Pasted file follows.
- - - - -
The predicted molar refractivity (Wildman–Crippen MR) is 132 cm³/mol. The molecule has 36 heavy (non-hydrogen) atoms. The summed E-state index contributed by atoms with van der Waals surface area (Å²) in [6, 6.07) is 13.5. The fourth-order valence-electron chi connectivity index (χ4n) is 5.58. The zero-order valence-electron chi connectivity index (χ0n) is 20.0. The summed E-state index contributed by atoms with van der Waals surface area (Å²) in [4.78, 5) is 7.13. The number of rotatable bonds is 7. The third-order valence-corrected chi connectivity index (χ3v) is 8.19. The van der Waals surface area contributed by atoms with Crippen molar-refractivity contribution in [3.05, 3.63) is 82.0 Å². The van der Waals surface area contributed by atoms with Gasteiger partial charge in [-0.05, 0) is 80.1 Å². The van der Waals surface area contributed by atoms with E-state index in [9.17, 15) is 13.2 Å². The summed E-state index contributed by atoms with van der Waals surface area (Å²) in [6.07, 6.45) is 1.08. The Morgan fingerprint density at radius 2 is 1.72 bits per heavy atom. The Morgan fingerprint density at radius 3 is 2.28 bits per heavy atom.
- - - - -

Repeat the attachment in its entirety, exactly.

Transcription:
The predicted molar refractivity (Wildman–Crippen MR) is 132 cm³/mol. The molecule has 36 heavy (non-hydrogen) atoms. The summed E-state index contributed by atoms with van der Waals surface area (Å²) in [6, 6.07) is 13.5. The fourth-order valence-electron chi connectivity index (χ4n) is 5.58. The zero-order valence-electron chi connectivity index (χ0n) is 20.0. The summed E-state index contributed by atoms with van der Waals surface area (Å²) in [4.78, 5) is 7.13. The number of rotatable bonds is 7. The third-order valence-corrected chi connectivity index (χ3v) is 8.19. The van der Waals surface area contributed by atoms with Crippen molar-refractivity contribution in [3.05, 3.63) is 82.0 Å². The van der Waals surface area contributed by atoms with Gasteiger partial charge in [-0.05, 0) is 80.1 Å². The van der Waals surface area contributed by atoms with E-state index in [9.17, 15) is 13.2 Å². The summed E-state index contributed by atoms with van der Waals surface area (Å²) in [6.07, 6.45) is 1.08. The Morgan fingerprint density at radius 2 is 1.72 bits per heavy atom. The Morgan fingerprint density at radius 3 is 2.28 bits per heavy atom.